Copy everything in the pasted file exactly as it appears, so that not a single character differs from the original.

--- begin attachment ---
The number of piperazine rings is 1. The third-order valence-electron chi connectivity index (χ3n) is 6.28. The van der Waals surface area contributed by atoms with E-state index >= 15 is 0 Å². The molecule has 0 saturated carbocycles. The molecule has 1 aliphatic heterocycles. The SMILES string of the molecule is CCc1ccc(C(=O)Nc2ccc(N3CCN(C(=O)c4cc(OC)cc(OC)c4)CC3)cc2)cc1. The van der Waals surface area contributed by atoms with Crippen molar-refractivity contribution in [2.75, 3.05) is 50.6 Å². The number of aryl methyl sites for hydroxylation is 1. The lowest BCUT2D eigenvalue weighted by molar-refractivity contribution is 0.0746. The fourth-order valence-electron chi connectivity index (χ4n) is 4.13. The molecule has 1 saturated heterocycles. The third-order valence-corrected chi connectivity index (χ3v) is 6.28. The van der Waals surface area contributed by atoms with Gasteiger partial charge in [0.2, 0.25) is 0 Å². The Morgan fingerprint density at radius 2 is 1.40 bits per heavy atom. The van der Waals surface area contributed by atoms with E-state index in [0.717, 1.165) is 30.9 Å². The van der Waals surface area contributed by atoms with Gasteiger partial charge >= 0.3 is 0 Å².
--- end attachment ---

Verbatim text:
The number of piperazine rings is 1. The third-order valence-electron chi connectivity index (χ3n) is 6.28. The van der Waals surface area contributed by atoms with E-state index >= 15 is 0 Å². The molecule has 0 saturated carbocycles. The molecule has 1 aliphatic heterocycles. The SMILES string of the molecule is CCc1ccc(C(=O)Nc2ccc(N3CCN(C(=O)c4cc(OC)cc(OC)c4)CC3)cc2)cc1. The van der Waals surface area contributed by atoms with Crippen molar-refractivity contribution in [2.75, 3.05) is 50.6 Å². The number of aryl methyl sites for hydroxylation is 1. The lowest BCUT2D eigenvalue weighted by molar-refractivity contribution is 0.0746. The fourth-order valence-electron chi connectivity index (χ4n) is 4.13. The molecule has 1 saturated heterocycles. The third-order valence-corrected chi connectivity index (χ3v) is 6.28. The van der Waals surface area contributed by atoms with Gasteiger partial charge in [0.2, 0.25) is 0 Å². The Morgan fingerprint density at radius 2 is 1.40 bits per heavy atom. The van der Waals surface area contributed by atoms with E-state index in [0.717, 1.165) is 30.9 Å². The van der Waals surface area contributed by atoms with Gasteiger partial charge >= 0.3 is 0 Å².